The New York City Council is considering a bill that would require the Police Department and the Department of Education to release reports on disciplinary actions taken at city schools, like arrests, summonses and suspensions.

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WNYC News

NYCLU Urges Transit Authority to Provide Interpreters

Friday, September 24, 2010

The New York Civil Liberties Union says defendants in transit court are being illegally denied interpreters. The civil rights group makes the claim in a letter sent to New York City Transit on Thursday. Christopher Dunn, with the NYCLU, says there may be as many as 8,000 transit hearings a year where people require interpreters.

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WNYC News

Mayoral Control - Two Lawmakers Weigh In

Thursday, May 14, 2009

When the New York Civil Liberties Union invited reporters to hear its ideas for reforming mayoral control of the schools today, it also invited two legislators with their own strong opinions.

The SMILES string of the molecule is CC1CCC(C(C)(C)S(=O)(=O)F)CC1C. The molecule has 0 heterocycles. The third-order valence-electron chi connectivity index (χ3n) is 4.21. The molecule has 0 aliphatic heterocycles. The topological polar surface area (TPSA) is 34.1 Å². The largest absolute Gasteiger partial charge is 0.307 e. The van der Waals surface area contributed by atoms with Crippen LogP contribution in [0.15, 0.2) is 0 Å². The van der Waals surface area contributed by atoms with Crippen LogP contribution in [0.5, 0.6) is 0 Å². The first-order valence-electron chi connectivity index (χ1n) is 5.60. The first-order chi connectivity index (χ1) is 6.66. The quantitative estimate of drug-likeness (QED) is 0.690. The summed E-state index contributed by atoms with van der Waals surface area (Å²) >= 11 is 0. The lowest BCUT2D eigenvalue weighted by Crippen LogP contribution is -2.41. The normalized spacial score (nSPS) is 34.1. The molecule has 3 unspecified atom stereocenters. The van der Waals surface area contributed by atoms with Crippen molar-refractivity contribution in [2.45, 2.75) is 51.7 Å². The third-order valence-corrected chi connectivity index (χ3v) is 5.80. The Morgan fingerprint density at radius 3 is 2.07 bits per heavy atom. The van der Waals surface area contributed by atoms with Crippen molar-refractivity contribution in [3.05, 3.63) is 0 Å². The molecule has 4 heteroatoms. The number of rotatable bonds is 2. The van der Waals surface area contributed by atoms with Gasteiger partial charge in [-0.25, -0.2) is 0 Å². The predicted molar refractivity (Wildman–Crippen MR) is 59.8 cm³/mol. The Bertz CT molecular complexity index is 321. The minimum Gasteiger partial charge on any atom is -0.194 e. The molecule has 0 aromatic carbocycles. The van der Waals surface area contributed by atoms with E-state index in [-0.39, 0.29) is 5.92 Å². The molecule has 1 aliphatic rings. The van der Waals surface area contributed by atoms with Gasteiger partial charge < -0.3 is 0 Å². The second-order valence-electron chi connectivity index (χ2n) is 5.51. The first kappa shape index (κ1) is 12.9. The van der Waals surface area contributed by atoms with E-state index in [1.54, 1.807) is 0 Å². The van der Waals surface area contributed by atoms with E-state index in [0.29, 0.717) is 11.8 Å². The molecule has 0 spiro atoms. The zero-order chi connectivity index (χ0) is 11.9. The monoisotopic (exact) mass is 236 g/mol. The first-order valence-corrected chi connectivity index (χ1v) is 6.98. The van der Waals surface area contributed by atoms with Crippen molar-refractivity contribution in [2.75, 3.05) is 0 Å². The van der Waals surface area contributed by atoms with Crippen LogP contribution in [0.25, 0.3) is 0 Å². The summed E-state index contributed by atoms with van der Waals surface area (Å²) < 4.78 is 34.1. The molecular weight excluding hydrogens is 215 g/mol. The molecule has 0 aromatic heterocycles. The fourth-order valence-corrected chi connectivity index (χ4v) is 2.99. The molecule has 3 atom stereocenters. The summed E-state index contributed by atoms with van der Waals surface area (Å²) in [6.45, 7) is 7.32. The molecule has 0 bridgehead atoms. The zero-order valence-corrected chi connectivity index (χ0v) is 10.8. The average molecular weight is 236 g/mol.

State Senator Bill Perkins, who represents Harlem and other parts of Manhattan, and Queens Assemblyman Rory Lancman, both support the NYCLU's goal of making the school system more transparent. The NYCLU officially takes no position on whether to renew mayoral control. But it's says the current system is "absolute" and "unfettered." It cites the reluctance by the Department of Education and NYPD to disclose information on student arrests, suspensions and expulsions. There have also been incidents in which principals don't feel like they're fully in charge of their buildings, because of the NYPD's responsibility for school safety. The report is available here.

While the NYCLU wouldn't say whether it thinks the current system of mayoral control should be diluted, the two lawmakers did share their thoughts.

State Senator Perkins is one of a handful of lawmakers who want end the mayor's control of the Panel for Educational Policy. Bloomberg currently gets to appoint eight of the 13 members, including the chancellor - who chairs the body. The five others are appointed by the borough president. In 2004, the mayor fired three panel members because they were about to vote against his plan to stop promoting third graders who got low scores on their state math and reading tests.